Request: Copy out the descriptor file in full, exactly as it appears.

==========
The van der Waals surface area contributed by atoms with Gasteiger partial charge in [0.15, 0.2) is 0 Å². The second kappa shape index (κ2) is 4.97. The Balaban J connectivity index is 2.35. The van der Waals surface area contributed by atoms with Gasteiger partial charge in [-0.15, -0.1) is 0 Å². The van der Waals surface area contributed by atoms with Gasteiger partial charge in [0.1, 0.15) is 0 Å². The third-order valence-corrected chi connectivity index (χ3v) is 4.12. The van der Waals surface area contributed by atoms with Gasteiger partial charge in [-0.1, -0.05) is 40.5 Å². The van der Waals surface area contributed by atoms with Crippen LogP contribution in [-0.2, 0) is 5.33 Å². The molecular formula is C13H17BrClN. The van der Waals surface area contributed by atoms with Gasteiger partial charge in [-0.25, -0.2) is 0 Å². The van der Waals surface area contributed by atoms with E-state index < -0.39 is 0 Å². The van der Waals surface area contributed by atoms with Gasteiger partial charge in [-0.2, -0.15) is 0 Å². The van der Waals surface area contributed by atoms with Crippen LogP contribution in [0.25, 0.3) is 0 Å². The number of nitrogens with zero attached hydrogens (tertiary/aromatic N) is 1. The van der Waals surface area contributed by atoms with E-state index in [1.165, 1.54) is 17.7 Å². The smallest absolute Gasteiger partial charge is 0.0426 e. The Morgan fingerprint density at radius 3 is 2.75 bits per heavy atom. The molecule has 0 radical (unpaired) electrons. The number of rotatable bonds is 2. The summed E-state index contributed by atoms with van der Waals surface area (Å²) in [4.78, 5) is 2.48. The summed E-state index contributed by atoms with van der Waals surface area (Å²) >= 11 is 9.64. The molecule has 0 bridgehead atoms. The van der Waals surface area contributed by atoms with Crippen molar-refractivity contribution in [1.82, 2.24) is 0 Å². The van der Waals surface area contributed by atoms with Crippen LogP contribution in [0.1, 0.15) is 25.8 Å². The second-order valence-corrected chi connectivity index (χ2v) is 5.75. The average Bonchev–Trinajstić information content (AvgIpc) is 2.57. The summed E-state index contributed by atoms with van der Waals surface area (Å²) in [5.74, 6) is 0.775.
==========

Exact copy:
The van der Waals surface area contributed by atoms with Gasteiger partial charge in [0.15, 0.2) is 0 Å². The second kappa shape index (κ2) is 4.97. The Balaban J connectivity index is 2.35. The van der Waals surface area contributed by atoms with Gasteiger partial charge in [-0.15, -0.1) is 0 Å². The van der Waals surface area contributed by atoms with Gasteiger partial charge in [0.1, 0.15) is 0 Å². The third-order valence-corrected chi connectivity index (χ3v) is 4.12. The van der Waals surface area contributed by atoms with Gasteiger partial charge in [-0.1, -0.05) is 40.5 Å². The van der Waals surface area contributed by atoms with Crippen LogP contribution in [-0.2, 0) is 5.33 Å². The molecular formula is C13H17BrClN. The van der Waals surface area contributed by atoms with Gasteiger partial charge in [-0.25, -0.2) is 0 Å². The van der Waals surface area contributed by atoms with E-state index < -0.39 is 0 Å². The van der Waals surface area contributed by atoms with Gasteiger partial charge in [-0.2, -0.15) is 0 Å². The van der Waals surface area contributed by atoms with Crippen LogP contribution in [0.25, 0.3) is 0 Å². The number of nitrogens with zero attached hydrogens (tertiary/aromatic N) is 1. The van der Waals surface area contributed by atoms with E-state index in [1.165, 1.54) is 17.7 Å². The smallest absolute Gasteiger partial charge is 0.0426 e. The Morgan fingerprint density at radius 3 is 2.75 bits per heavy atom. The molecule has 0 radical (unpaired) electrons. The number of rotatable bonds is 2. The summed E-state index contributed by atoms with van der Waals surface area (Å²) in [4.78, 5) is 2.48. The summed E-state index contributed by atoms with van der Waals surface area (Å²) >= 11 is 9.64. The molecule has 0 bridgehead atoms. The van der Waals surface area contributed by atoms with Crippen molar-refractivity contribution in [1.82, 2.24) is 0 Å². The van der Waals surface area contributed by atoms with Crippen LogP contribution in [0.1, 0.15) is 25.8 Å². The second-order valence-corrected chi connectivity index (χ2v) is 5.75. The average Bonchev–Trinajstić information content (AvgIpc) is 2.57. The summed E-state index contributed by atoms with van der Waals surface area (Å²) in [5.74, 6) is 0.775.